The High Costs of a Poor Night's Sleep
It's something our health depends on, but it's often hard to get.
That something is a good night's sleep.
Researchers are only beginning to understand the consequences of interrupted sleep, and the long-term health effects of poor sleep habits.
In this week’s Exploradio, we visit a sleep clinic where doctors are developing new treatments for an age-old problem.
We’re visiting one of the Cleveland Clinic’s sleep labs.
It’s actually a hotel room near the Clinic where director Ralph Downey and his team conduct sleep studies.
It has all the ammentities of a luxury suite, a big comfy bed, TV, and kitchenette.
What’s not so comfy is the tangle of wires and straps that Downey uses to monitor his subjects.
“Most of these electrodes go on the head to measure brain waves," says Downey. There’re also straps to measure respiration, sensors for oxygen and carbon dioxide levels, cuffs to sense leg movement.
Diagnosing sleep issues means a lot of data, and down the hall from the bedroom banks of computers gather information from each night’s batch of patients.
Downey’s lab operates 24 hours a day, six days a week, seeing around 10,000 people a year.
He brings up a recent sleep study which graphs a condition they see in many of those patients.
The monitor fills with a dozen or so squiggly lines showing eye movements, breathing, brain waves, and the dip into REM sleep.
Downey says this person was having a vivid dream, “so there’s like ten rapid eye movements during this epoch of sleep," over the course of just 30 seconds.
But, he says, it’s anything but restful. “You can see this person, every minute, is stopping their breathing.”
This is a case of sleep apnea – continuous interruptions in breathing. Another line on the chart shows its devastating consequences.
“Their oxygen drops from 97 percent to 90 percent,” says Downey. That triggers the person to startle awake, and, “if you’re waking up to resume your breathing every 30 seconds to every minute, you’re essentially getting no continuous sleep.”
He says this disrupted sleep cycle happens each night to around 22 million Americans with sleep apnea.
Sleep and heart health
Dr. Reena Mehra is head of sleep research at the Cleveland Clinic.
She says sleep apnea puts a lot of stress on the body's systems. "You have to work a lot harder to breathe. It’s almost like you’re undergoing a heart stress test while you're sleeping.”
In a recent study she found that these cycles of oxygen starvation and saturation flood the body with tissue damaging free radical compounds, "that can increase inflammation and be another pathway that increases cardiovascular risk.”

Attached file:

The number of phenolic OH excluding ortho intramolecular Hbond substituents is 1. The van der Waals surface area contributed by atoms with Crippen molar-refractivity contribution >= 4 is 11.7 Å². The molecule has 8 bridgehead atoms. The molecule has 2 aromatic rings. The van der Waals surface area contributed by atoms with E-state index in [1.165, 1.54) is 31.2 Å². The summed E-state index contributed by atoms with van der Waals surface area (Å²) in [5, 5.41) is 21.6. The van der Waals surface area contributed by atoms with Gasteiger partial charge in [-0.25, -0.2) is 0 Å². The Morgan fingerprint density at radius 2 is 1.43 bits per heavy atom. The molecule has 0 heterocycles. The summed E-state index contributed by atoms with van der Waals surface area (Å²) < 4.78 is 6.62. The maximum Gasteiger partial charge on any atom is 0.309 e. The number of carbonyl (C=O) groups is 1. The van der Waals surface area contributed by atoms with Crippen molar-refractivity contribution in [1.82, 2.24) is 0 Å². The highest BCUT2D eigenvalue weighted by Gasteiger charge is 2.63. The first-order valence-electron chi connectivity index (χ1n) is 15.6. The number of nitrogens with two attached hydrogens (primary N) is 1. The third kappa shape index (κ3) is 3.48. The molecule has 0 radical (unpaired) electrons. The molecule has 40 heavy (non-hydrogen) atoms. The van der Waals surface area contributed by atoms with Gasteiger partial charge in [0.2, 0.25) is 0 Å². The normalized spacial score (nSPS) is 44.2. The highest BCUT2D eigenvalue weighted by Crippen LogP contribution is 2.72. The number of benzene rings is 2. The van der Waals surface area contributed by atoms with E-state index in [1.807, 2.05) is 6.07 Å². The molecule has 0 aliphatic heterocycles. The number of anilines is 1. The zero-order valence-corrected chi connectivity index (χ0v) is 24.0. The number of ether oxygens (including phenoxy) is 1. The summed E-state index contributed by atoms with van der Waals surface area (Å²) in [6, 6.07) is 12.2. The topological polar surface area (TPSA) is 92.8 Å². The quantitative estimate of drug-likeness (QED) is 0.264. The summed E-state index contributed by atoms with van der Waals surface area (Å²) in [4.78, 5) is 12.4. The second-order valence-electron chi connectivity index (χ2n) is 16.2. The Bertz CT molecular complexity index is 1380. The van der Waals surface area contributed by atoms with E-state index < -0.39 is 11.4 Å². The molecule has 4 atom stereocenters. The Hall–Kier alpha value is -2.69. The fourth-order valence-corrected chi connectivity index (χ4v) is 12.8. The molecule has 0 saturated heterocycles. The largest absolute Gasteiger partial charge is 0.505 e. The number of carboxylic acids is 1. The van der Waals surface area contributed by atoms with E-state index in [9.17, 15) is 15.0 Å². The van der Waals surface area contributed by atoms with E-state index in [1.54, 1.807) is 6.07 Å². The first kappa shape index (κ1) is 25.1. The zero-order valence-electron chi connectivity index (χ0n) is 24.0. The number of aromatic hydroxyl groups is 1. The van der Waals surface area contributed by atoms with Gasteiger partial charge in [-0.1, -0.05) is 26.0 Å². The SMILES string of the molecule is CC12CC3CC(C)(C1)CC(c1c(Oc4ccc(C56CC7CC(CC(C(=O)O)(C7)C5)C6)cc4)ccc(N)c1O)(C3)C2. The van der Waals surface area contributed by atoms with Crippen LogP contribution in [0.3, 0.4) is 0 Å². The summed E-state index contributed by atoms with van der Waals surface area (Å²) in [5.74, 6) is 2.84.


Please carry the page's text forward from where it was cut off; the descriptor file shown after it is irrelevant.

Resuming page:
She says sleep apnea can lead to damaged blood vessels, high blood pressure, and ultimately much higher rates of heart disease and stroke.
Mehra says there are several ways to treat sleep apnea, number one being weight loss.
A new technology, hypoglossal nerve stimulation, is now being prescribed for certain types of sleep apnea.
“That’s an implanted device that has a lead that goes to the nerve that innervates the tongue,” says Mehra, and an electrical pulse keeps the tongue out of the way during sleep.
Mehra says around 80 Clinic patients have had it implanted so far, with promising results.
Beyond sleep apnea
Sleep apnea is only one of around 90 sleep issues Mehra encounters at the Clinic.
Cleveland Clinic sleep center director Dr. Nancy Foldvary-Schaefer studies how these and other sleep disorders are tied to deeper brain functions.
“We see people in the clinic every day who have sleep problems but memory problems, or sleep problems and seizures," and her research investigates to what extent they are connected.
Her research shows that when people with epilepsy sleep better, they have fewer seizures. Sleep problems can also signal the onset of Alzheimer’s.
She’s pushing for acceptance in the medical community of sleep as medicine.
“Maybe sleep therapies can be part of therapy in neurological disease, which I think is very cool.”
Foldvary-Schaefer says we are seeing an epidemic of sleep deprivation in this country, especially among young people.
“People cut sleep short thinking that it’s something that’s elective.”
She says sleep, or lack of it, effects every organ system in the body, but our understanding of exactly how those interactions occur remains a mystery.
"Sleep," she says, “is a tough thing to study.”
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